Christine Chang On What It Takes To Serve On A Board

Christine Chang, the chief executive officer at a small business lending platform called 6th Avenue Capital, is a busy woman. She has three children under the age of five and runs a growing bridge financing business, which provides companies with short term loans when they’re in need of capital. 

She’s also served on several boards, chairing the board at Bottomless Closet, which helps New York overcome poverty. She’s a member of High Water Women and the Trust and Estates Committee of the SUNY College of Optometry. She also mentors folks in the Columbia Business School’s Nonprofit Board Leadership Program and Cornell’s Alumni-Student Mentoring program

Chang shared her advice for snagging a board seat and supporting other women’s work in an interview with She Spends. What follows is an excerpt from that conversation 
(editor’s note: the interview has been edited and condensed for clarity). 

You have served on a few boards. Can you share a bit with our readers about how you’ve gotten there? 
There really is a clear path to serving on a board that people don’t see. Ask yourself: How can you add value to the organization? Then, work to start serving on a not-for-profit board. It’s low risk for a not-for-profit. They get a volunteer. For example, early in my career, I drafted the guidelines for the board at Bottomless Closet to have an investment committee.

Then you serve on a private company board, then a university board. There’s an expectation that you’re going to raise money. Then you serve on a board for a public company. There’s generally a requirement for a publicly-traded company that you have experience. One of the most insightful things I heard was to remember the three Ws: Work, Wisdom and Wealth. It’s that triangle that makes a great board member. That’s usually the barrier to entry. You don’t just get asked to be a trustee because you’re nice.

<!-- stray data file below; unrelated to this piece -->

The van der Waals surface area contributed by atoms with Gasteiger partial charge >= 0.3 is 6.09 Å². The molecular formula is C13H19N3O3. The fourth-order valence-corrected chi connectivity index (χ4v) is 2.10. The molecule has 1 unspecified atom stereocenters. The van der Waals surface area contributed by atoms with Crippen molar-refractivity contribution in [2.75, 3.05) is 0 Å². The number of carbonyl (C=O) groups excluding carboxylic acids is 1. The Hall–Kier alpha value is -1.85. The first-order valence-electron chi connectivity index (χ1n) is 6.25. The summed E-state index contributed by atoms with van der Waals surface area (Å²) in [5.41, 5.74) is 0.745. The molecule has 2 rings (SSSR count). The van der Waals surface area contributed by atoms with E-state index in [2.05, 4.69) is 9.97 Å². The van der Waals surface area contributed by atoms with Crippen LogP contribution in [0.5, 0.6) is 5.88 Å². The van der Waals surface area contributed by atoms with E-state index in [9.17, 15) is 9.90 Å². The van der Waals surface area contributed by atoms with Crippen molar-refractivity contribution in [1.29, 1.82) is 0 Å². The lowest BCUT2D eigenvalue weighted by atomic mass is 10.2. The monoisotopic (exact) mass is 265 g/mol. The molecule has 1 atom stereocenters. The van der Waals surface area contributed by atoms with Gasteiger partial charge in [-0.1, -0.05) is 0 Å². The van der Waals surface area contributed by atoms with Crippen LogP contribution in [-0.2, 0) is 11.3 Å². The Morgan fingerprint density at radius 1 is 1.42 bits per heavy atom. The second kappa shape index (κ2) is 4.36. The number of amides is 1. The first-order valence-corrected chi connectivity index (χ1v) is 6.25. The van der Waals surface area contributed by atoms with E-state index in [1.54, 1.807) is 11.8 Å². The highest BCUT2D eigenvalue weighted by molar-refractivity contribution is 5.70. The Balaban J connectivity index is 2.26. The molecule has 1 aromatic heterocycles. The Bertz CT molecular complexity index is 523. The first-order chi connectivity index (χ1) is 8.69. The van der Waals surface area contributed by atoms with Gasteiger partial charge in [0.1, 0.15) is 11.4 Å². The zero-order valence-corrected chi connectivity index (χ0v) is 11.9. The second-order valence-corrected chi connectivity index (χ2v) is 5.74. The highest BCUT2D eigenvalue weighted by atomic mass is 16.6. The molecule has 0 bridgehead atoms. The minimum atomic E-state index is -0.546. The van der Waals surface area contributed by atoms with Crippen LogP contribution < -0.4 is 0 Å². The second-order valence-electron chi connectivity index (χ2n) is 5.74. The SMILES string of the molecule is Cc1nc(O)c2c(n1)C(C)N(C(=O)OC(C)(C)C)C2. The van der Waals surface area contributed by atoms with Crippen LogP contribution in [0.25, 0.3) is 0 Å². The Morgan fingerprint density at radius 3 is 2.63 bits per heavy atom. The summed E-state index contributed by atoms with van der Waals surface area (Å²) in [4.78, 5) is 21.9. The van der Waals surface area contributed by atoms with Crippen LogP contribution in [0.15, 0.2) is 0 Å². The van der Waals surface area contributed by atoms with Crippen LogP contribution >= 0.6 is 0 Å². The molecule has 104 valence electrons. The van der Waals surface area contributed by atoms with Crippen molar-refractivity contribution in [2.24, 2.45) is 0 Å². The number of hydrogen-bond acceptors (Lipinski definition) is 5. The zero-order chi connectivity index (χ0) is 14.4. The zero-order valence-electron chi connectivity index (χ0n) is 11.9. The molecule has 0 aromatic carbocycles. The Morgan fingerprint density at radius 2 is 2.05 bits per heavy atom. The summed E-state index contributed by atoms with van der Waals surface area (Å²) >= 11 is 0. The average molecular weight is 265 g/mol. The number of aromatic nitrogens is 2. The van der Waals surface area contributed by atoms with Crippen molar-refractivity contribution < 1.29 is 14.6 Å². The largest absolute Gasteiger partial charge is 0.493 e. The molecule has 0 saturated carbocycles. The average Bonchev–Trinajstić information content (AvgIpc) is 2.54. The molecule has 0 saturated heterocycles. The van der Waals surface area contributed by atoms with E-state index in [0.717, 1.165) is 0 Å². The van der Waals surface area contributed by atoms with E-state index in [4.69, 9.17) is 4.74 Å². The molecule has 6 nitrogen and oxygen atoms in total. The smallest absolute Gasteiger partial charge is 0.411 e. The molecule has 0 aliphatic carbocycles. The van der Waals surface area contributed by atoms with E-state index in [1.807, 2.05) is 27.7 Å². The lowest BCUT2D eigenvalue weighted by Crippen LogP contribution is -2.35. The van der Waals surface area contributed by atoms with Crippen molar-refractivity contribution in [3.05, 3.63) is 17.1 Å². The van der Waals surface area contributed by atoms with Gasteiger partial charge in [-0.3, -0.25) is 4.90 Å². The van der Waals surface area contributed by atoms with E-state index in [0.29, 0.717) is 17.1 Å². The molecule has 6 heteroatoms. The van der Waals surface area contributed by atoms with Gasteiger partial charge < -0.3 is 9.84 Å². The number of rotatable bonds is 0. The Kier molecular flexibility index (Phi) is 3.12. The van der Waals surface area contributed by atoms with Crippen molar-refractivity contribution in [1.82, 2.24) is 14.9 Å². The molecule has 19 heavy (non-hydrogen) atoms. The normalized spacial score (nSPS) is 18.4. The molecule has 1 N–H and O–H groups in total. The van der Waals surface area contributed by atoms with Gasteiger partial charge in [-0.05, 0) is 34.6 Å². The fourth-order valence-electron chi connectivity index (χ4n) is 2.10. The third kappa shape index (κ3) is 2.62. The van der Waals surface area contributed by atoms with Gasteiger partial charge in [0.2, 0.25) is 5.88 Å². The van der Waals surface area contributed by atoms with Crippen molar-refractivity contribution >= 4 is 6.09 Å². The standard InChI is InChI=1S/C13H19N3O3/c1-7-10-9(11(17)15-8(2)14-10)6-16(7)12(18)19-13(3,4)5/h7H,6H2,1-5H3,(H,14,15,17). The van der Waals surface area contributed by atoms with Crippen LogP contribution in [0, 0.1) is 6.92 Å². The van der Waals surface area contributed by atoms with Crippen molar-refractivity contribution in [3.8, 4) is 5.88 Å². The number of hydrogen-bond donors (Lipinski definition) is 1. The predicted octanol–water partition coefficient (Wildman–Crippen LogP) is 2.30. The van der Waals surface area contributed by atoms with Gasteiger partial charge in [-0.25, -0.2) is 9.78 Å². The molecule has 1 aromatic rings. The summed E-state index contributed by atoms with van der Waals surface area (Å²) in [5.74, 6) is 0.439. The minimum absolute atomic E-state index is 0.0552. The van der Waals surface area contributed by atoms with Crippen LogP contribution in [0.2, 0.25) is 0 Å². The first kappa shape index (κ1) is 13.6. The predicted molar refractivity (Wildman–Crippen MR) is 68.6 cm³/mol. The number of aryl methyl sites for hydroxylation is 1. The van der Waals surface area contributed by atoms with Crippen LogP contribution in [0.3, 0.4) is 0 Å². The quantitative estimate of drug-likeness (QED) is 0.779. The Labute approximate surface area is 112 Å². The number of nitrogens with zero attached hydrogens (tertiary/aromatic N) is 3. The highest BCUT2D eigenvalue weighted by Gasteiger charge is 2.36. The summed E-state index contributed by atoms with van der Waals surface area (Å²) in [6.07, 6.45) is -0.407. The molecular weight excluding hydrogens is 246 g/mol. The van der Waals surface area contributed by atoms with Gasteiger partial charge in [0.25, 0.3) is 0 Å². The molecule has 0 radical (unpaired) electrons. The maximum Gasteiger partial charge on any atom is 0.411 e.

What tools help you stay on top of your work and daily life?
I have an Excel sheet for my childcare situation. I use an app called Class Dojo to monitor what my kids are doing at school. It gives me a little more insight.

My five-year-old son is obsessed with being a ninja. There’s a book called The Official Ninja Handbook, and there are great principles in there. You just work twice as hard as everyone else. Everybody understands being nice to people. The way I extrapolate that in business is called co-opentition. I know my competitors better than people in the space that don’t work with me. A lot of our strategic partnerships are with my competitors. We’re creating a bigger pie versus competing for a smaller pie. 

What advice can you share with our readers?
I think that it’s important for people to always be exceptional in their careers. People who write down their goals can achieve them. 

You’ll see from a younger person’s point of view is that women are the greatest proponents or detractors of other women. I tried to help people early on, and that can come back to you. Early on, I think that it’s important to keep the perspective of not how someone can help me, but how can I help a person. I would keep that in mind, especially early on. It’s incredibly important for young people to think about how they can be additive.

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